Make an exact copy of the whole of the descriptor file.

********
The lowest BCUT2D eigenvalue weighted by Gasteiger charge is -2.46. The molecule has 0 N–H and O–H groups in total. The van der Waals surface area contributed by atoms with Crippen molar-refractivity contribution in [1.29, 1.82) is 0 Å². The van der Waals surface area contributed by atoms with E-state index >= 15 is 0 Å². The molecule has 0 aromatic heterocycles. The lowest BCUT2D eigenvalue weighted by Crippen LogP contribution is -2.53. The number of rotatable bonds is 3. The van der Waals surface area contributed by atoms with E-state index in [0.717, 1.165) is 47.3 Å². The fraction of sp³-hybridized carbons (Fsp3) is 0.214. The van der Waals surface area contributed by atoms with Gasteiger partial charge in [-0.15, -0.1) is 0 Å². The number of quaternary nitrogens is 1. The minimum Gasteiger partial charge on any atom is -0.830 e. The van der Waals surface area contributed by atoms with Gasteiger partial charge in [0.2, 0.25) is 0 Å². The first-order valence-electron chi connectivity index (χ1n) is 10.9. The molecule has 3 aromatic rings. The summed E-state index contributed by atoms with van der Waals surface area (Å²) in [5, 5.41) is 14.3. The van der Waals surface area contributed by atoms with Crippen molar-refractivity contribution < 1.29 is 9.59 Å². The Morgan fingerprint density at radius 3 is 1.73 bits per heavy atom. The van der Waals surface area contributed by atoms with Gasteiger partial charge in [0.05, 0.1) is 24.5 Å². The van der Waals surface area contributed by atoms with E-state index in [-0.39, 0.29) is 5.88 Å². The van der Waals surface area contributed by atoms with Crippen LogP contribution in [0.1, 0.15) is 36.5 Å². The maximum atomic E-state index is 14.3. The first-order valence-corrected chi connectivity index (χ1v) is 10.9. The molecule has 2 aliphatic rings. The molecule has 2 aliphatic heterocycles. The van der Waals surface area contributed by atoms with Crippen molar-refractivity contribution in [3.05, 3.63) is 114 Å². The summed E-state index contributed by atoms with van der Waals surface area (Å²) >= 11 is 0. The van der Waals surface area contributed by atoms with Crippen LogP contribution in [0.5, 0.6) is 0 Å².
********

The lowest BCUT2D eigenvalue weighted by Gasteiger charge is -2.46. The molecule has 0 N–H and O–H groups in total. The van der Waals surface area contributed by atoms with Crippen molar-refractivity contribution in [1.29, 1.82) is 0 Å². The van der Waals surface area contributed by atoms with E-state index >= 15 is 0 Å². The molecule has 0 aromatic heterocycles. The lowest BCUT2D eigenvalue weighted by Crippen LogP contribution is -2.53. The number of rotatable bonds is 3. The van der Waals surface area contributed by atoms with E-state index in [0.717, 1.165) is 47.3 Å². The fraction of sp³-hybridized carbons (Fsp3) is 0.214. The van der Waals surface area contributed by atoms with Gasteiger partial charge in [-0.15, -0.1) is 0 Å². The number of quaternary nitrogens is 1. The minimum Gasteiger partial charge on any atom is -0.830 e. The van der Waals surface area contributed by atoms with Gasteiger partial charge in [0.2, 0.25) is 0 Å². The first-order valence-electron chi connectivity index (χ1n) is 10.9. The molecule has 3 aromatic rings. The summed E-state index contributed by atoms with van der Waals surface area (Å²) in [5, 5.41) is 14.3. The van der Waals surface area contributed by atoms with Crippen molar-refractivity contribution < 1.29 is 9.59 Å². The Morgan fingerprint density at radius 3 is 1.73 bits per heavy atom. The van der Waals surface area contributed by atoms with Gasteiger partial charge in [0.05, 0.1) is 24.5 Å². The van der Waals surface area contributed by atoms with E-state index in [-0.39, 0.29) is 5.88 Å². The van der Waals surface area contributed by atoms with Crippen LogP contribution in [0.1, 0.15) is 36.5 Å². The maximum atomic E-state index is 14.3. The first-order valence-corrected chi connectivity index (χ1v) is 10.9. The molecule has 2 aliphatic rings. The molecule has 2 aliphatic heterocycles. The van der Waals surface area contributed by atoms with Crippen molar-refractivity contribution in [3.05, 3.63) is 114 Å². The summed E-state index contributed by atoms with van der Waals surface area (Å²) >= 11 is 0. The van der Waals surface area contributed by atoms with Crippen LogP contribution in [0.5, 0.6) is 0 Å².